The DEMOLISHED house that spurred the birth of our HISTORIC district
One of the earliest homes in the District was 5009 Swiss Avenue, built in 1908 on a double lot at the intersection of Swiss and Collett. Unfortunately, it no longer exists. When it was demolished, the sprawling lot where it once stood became the impetus of a coordinated community effort that led to the establishment of the Swiss Avenue Historic District as the first Historic District in the City of Dallas.
In 1953, the original owner of 5009 Swiss, C.C. Weichsel, willed his house to the Episcopal Diocese of Dallas, which, after determining it was not suitable for office use, had it demolished for tax purposes. The remaining lot sat vacant and overgrown for many years until it was eventually acquired by a real-estate developer who intended to build luxury mid-rise condominiums on the site.
Homeowners on the street felt that this encroachment of a multi-family complex on their quiet residential street would lead to all the grand homes on the avenue eventually being razed and replaced with high-rise apartments and commercial office buildings, just as has subsequently happened on Ross, Live Oak, and Gaston. They fought tirelessly to preserve the residential integrity of the street for future generations and, in 1973, they succeeded in establishing our District.
Although the original home on that double lot at 5009 Swiss Avenue no longer exists, below is an archival photo of the residence along with a brief description and photos of the stately homes that occupy those two lots today.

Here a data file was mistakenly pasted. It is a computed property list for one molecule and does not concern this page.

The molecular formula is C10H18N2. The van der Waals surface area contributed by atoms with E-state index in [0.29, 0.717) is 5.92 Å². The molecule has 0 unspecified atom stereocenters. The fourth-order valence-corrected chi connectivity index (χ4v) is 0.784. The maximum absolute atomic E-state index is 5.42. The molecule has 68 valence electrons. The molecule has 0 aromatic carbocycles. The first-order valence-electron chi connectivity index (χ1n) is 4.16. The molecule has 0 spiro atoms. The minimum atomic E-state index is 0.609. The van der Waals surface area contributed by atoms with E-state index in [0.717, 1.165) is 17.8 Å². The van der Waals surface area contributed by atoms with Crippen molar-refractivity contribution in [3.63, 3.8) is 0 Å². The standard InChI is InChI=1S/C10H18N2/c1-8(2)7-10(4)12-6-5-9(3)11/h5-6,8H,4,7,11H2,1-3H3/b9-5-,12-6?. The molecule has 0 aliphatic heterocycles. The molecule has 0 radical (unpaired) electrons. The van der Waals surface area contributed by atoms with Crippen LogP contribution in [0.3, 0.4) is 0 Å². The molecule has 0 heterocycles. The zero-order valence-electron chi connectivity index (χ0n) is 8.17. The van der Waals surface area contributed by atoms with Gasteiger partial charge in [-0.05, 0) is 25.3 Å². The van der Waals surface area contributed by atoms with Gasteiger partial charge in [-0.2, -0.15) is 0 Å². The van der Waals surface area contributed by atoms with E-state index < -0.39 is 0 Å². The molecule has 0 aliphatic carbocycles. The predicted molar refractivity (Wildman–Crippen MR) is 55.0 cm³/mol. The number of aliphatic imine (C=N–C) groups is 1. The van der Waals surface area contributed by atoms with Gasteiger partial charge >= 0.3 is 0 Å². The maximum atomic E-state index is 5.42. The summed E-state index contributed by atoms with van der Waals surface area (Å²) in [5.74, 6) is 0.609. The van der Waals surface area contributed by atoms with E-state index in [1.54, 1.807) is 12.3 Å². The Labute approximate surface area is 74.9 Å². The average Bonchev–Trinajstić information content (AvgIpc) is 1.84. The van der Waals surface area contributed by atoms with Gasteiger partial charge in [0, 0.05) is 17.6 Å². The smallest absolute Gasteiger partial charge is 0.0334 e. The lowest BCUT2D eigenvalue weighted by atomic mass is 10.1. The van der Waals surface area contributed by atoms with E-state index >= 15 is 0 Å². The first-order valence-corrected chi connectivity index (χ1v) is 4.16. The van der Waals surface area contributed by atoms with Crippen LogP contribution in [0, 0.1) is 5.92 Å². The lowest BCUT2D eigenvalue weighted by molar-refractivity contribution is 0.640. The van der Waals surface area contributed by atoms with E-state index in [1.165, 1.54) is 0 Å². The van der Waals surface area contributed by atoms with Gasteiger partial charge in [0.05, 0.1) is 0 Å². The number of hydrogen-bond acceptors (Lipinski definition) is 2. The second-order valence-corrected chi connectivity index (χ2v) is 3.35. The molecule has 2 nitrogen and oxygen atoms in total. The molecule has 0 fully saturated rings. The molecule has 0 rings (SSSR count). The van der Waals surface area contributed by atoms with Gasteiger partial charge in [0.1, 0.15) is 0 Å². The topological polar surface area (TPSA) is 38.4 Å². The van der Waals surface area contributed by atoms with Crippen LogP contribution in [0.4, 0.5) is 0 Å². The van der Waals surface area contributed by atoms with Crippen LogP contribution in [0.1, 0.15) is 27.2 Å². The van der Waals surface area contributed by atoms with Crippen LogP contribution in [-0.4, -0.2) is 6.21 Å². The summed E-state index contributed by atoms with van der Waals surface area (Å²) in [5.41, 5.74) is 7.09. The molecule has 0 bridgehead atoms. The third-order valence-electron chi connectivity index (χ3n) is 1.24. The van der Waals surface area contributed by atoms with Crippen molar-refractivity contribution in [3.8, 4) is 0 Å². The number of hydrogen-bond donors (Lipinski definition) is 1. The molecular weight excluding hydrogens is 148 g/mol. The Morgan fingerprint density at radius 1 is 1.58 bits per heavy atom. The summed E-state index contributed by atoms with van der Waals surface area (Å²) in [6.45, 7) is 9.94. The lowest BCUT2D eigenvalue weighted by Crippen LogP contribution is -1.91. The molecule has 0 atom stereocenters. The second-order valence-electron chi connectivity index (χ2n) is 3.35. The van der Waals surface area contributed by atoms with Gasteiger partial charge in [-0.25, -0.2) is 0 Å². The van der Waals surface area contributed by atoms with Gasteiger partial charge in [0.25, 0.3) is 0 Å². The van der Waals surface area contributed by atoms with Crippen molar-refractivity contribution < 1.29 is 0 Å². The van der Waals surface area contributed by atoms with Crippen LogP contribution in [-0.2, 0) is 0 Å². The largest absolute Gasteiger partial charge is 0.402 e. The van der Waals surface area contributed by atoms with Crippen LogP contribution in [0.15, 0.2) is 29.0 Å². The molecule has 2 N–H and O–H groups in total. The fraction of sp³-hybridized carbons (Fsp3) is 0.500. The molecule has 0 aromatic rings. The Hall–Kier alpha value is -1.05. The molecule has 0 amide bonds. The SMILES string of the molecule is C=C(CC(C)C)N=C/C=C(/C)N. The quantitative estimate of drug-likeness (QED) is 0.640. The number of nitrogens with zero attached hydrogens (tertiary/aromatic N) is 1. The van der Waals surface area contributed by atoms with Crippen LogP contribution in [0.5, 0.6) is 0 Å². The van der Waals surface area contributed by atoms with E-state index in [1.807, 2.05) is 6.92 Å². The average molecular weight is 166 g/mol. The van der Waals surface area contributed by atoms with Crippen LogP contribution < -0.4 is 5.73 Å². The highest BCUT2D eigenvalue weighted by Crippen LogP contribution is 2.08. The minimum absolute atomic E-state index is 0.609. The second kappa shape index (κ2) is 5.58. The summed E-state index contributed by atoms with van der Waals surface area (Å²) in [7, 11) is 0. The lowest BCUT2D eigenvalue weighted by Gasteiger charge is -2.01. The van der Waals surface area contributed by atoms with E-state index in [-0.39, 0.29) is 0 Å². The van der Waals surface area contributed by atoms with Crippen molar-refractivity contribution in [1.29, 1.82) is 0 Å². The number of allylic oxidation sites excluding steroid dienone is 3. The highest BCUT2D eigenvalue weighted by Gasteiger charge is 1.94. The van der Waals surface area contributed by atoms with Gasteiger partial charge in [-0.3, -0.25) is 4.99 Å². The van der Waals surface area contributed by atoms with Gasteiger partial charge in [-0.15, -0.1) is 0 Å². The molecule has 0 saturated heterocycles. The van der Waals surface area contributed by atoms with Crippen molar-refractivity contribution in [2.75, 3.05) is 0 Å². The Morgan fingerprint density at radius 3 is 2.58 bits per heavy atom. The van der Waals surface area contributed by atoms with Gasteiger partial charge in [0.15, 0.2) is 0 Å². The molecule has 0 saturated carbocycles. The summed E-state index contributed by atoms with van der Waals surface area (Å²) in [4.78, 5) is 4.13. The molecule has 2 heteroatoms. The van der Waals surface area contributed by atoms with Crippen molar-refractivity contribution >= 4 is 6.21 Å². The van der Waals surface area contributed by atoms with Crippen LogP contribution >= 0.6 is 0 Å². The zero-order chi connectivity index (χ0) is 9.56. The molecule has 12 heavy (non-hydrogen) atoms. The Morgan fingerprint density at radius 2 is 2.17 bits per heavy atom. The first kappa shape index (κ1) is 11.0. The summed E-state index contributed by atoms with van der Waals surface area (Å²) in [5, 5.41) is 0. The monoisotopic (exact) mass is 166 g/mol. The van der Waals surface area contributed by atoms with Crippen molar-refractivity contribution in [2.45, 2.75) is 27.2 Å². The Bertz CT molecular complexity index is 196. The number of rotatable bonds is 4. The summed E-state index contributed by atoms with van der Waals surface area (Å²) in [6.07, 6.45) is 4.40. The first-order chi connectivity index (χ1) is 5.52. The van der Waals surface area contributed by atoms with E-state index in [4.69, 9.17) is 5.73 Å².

The ORIGINAL HOUSE
5009 Swiss Avenue
Built on a Double Lot in 1908 for C.C. Weichsel,
Chairman of the Board of the Dallas National Bank
The C.C. Weischel House at 5009 Swiss Avenue was built at an estimated cost of $20,000 on a double lot purchased for $8,800. The exhuberance of the house's design reflected the personality of its owner who rose from a stenographer/bookkeeper to Chairman of the Board of the Dallas National Bank.
The house displayed characteristics of two distinct architectural styles and bore a striking resemblance to Frank Lloyd Wright's Nathan G. Moore House built in Oak Park, Illinois in 1895. The first floor exhibited strong elements of the Progressive Mode whereas the upper floors are strongly influenced by the English Jacobethan Style.
There was a definite delineation between these two styles at the second floor level's continuous sill line – almost as if an English Cottage were set atop the first floor of a Progressive Style residence. The slope of the veranda roof as well as the strong linear effect of the porch railing emphasize the horizontal perspective of Progressive Design whereas the two-story vertical bay windows that rise to form two steeply gabled dormers provide a verticality more typical of the Jacobethan tradition.
The Nathan G. Moore House in Oak Park, Illinois As Originally Designed in 1895
By Frank Lloyd Wright
The Nathan G. Moore House in Oak Park, Illinois As It Was Redesigned By Wright Following A Fire in 1922.
The C.C. Weischel House on Swiss Avenue strongly resembled Frank Lloyd Wright's original 1895 design for the Nathan G. Moore House. Mr. Moore requested his house be built in the Tudor Revival Style and, while Wright obliged, he came to dislike the house for its derivative adherence to historic styles. When the house was damage by a fire in 1922, Wright seized the opportunity to resign the exterior. The new design stayed evocative of Tudor architecture but was embellished with Sullivanesque, Mayan, and other exotic elements more in line with Wright's unique aesthetic.